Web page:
Bosnia's Lingering Shadow of War

Mirjana Karanovic and Luna Mijovic as a mother and child caught in war's uneasy aftermath in
Mirjana Karanovic and Luna Mijovic as a mother and child caught in war's uneasy aftermath in "Grbavica: The Land of My Dreams." (Strand Releasing)
By Philip Kennicott
Washington Post Staff Writer
Friday, April 13, 2007

History has run roughshod over the land now known as Bosnia and Herzegovina. It has sat on the troubled edges of too many empires and it has often prospered, paradoxically, when it was most subject to the governance of others. When the Cold War ended, and Yugoslavia fractured into warring enclaves and bitter statelets, the Bosnian capital of Sarajevo suffered a brutal siege. The scars of that time, the fratricidal hatreds, the genocidal purges and the use of rape as tool of war, are the background to the poignant, low-key study in healing "Grbavica: The Land of My Dreams" -- named for one of the most traumatized neighborhoods in a traumatized city.

The film was the surprise winner of the top award at the Berlin Film Festival last year, a surprise because it was the debut feature of director Jasmila Zbanic. Understated, oscillating between sadness and hope, and anchored by the phenomenal actress Mirjana Karanovic, "Grbavica" creeps up on you. The story -- about a mother and daughter whose love is predicated on an essential white lie -- sits flat on the page when reduced to a plot summary. Esma (played by Karanovic), an overworked survivor of the war, struggles to find money to send her teenage daughter, Sara (Luna Mijovic), on a school trip. Sara is experimenting with boys, struggling to assert her independence, and unwittingly forcing to the surface the great secret Esma holds: that her beloved daughter was the result of a wartime rape.

It does no great injury to the film to give away this plot detail. The power of "Grbavica" is not the arc of its story line but the fullness of the world Zbanic creates. A mosque is seen in the background, but one never really cares much about the religious or ethnic affiliations of the characters. The effects of war are seen in a bombed-out building where Sara and her boyfriend, Samir (Kenan Catic), flirt with love and fire Samir's secreted handgun with a terrifying adolescent thrill. But, for the older generation, there's a fatigue with war and a familiarity with grief that has settled into the bones of the survivors like the ugly, sodden snow has settled on Sarajevo for a seemingly endless winter.

You can never be quite sure whether that fatigue, however, is sufficient to keep the lid on a fractious world. Esma, upon whose back one notices -- this a great film for noticing things -- the pink scars of a whip, has come out the far side of war with no taste for violence. But she is being courted by Pelda (Leon Lucev), whose ties to the war linger through shady underground connections that require him to -- again one notices, in passing -- keep a gun stuffed in the waistband of his pants.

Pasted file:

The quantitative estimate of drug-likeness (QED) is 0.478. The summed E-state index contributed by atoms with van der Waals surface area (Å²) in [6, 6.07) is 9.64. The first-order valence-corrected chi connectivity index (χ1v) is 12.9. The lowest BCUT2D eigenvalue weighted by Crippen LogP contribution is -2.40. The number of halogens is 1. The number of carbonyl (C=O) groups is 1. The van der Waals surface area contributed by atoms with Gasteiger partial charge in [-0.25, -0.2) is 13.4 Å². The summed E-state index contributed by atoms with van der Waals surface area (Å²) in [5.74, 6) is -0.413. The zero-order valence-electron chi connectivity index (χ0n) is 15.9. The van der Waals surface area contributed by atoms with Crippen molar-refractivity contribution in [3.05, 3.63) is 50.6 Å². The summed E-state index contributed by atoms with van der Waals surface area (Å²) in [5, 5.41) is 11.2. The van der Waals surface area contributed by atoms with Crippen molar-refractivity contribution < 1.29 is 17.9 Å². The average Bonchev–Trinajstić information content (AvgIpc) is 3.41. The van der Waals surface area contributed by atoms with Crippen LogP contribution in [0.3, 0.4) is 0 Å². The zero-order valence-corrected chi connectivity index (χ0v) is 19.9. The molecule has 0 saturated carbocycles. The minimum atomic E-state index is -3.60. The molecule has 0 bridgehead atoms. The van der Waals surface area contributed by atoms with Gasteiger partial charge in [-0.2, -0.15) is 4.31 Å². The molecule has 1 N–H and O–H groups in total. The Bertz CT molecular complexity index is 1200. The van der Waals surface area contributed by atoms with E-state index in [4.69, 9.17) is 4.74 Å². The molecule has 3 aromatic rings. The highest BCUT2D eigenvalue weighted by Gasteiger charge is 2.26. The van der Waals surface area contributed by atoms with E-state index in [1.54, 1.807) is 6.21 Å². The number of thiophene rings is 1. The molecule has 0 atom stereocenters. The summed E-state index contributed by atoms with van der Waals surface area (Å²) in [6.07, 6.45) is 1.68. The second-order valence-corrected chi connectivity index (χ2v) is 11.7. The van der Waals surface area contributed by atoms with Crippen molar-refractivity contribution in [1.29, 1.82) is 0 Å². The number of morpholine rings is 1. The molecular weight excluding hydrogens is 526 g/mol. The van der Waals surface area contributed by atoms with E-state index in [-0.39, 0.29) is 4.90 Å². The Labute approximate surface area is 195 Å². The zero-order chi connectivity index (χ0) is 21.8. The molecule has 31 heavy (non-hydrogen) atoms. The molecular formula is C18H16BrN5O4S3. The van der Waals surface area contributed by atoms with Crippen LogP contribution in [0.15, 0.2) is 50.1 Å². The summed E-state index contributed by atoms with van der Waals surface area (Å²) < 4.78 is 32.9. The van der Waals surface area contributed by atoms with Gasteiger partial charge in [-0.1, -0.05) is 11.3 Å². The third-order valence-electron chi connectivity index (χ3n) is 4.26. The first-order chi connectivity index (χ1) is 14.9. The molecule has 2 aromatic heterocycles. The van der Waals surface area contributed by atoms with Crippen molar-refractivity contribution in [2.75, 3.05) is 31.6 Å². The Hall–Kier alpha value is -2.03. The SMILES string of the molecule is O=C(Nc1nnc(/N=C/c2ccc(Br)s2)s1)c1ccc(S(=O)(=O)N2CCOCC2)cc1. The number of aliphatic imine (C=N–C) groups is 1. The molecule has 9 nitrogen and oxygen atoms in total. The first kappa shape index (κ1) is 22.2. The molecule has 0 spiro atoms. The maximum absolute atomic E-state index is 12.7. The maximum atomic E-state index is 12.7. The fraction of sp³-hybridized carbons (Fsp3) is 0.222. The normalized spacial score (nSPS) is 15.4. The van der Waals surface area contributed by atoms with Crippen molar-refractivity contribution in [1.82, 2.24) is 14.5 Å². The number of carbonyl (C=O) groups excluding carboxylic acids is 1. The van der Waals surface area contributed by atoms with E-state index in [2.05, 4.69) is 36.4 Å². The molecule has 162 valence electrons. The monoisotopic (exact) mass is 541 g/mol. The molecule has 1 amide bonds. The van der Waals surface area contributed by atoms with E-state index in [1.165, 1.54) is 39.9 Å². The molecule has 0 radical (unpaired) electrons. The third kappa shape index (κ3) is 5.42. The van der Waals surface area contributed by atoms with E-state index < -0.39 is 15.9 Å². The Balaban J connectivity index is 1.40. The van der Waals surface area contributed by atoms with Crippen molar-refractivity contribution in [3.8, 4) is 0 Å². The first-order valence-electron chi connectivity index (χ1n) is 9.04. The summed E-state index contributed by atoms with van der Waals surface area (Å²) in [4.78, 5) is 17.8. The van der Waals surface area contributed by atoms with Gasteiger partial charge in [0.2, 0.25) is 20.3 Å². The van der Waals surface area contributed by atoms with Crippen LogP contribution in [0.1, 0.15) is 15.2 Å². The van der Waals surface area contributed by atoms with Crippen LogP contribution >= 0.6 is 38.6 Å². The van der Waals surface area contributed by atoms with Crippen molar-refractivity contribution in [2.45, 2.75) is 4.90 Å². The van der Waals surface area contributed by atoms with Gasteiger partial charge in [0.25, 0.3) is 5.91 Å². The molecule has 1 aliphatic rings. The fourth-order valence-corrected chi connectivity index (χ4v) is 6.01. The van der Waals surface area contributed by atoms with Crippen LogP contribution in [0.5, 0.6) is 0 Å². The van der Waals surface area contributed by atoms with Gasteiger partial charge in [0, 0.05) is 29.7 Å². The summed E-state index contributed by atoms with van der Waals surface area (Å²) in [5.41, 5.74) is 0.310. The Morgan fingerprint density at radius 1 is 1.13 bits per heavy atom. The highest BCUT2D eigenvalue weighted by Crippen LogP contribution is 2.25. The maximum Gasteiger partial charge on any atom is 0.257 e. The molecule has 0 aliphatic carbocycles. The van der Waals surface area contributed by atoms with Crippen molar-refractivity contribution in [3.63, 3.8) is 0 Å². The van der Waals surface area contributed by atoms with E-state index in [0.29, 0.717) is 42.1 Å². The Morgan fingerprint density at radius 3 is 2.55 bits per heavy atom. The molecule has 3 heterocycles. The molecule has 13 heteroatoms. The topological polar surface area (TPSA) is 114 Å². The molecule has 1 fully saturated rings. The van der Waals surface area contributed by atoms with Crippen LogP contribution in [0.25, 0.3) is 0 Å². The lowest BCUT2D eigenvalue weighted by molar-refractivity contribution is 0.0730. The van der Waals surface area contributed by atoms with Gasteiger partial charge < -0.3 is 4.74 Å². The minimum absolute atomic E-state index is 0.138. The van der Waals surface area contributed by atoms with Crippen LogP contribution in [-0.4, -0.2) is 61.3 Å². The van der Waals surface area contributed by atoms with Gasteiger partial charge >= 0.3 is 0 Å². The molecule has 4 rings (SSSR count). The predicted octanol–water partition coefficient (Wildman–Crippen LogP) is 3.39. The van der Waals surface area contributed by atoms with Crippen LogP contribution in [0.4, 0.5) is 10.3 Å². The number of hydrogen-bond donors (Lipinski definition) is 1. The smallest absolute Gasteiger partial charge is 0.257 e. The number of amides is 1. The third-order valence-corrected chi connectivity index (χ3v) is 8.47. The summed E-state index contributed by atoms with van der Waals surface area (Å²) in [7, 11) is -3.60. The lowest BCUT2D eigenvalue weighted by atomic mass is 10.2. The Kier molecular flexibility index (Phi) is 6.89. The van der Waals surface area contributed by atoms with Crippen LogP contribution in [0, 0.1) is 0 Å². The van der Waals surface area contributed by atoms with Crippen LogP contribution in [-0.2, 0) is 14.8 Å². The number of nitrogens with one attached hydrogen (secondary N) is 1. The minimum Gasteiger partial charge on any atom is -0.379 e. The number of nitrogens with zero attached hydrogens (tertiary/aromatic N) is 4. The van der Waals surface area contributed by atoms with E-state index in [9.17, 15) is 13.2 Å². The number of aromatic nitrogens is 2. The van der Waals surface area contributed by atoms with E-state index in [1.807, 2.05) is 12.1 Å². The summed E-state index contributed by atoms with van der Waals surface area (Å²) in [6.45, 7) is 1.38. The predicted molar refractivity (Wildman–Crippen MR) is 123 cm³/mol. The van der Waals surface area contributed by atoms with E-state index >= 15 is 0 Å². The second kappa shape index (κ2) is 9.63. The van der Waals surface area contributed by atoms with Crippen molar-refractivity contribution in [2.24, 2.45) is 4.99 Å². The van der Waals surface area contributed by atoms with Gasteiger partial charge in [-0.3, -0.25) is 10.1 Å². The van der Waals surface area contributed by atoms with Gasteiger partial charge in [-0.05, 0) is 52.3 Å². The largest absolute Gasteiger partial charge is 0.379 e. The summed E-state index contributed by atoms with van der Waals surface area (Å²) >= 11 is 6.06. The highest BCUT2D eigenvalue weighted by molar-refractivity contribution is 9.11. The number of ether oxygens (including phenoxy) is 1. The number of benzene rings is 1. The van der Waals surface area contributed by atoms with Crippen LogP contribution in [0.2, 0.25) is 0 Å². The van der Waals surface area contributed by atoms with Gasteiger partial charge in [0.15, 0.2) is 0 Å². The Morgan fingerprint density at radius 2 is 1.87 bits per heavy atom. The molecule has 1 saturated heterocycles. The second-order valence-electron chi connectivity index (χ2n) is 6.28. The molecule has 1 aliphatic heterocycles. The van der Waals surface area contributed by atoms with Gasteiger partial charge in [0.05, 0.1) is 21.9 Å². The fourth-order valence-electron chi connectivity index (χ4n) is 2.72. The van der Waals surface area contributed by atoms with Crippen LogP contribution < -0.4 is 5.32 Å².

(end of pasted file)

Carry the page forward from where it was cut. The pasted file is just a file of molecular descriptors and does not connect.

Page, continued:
This could all explode. Or it could fade. The film has particular power for reminding the viewer of how close to the supposed center of European civilization all this barbarity took place. Trams ply the streets. There is fish to be had fresh in the market. Prosperity is covering the scars of war like a carapace of cleanliness and normality. Will the country breed a new generation of youth for whom guns have new romance? Or will Pelda and Esma achieve a companionship that allows her to transcend rape and him to return to a world without murder?

No answers. Instead there are forces beneath the surface, creating tensions, pulling various characters in various ways. Music plays a huge role in limning the dangers and potential of these sometimes ominous, sometimes redemptive currents. Old folk songs spring to the lips of an adolescent boy. An ugly pop music bred in a thuggish underground world of violence still holds sway. This isn't just background music, but rather a deeper, cultural music that is sung through people, like vessels containing for a moment ideas and affiliations beyond rational control.

Civilization may be premised on lies -- about power and authority and religion and everything else. But some of these lies are essential lies -- protective, redemptive lies that let people get on with getting on. Esma's lie was of that sort. In the end, she will have to live without it, for better and worse. She is a fictional character, but as the credits roll, you can't help wishing her well in an embarrassingly real way.

Grbavica: The Land of My Dreams (90 minutes, in Serbo-Croatian with English subtitles, at Landmark's E Street Cinema) is not rated but contains nudity and profanity.

© 2007 The Washington Post Company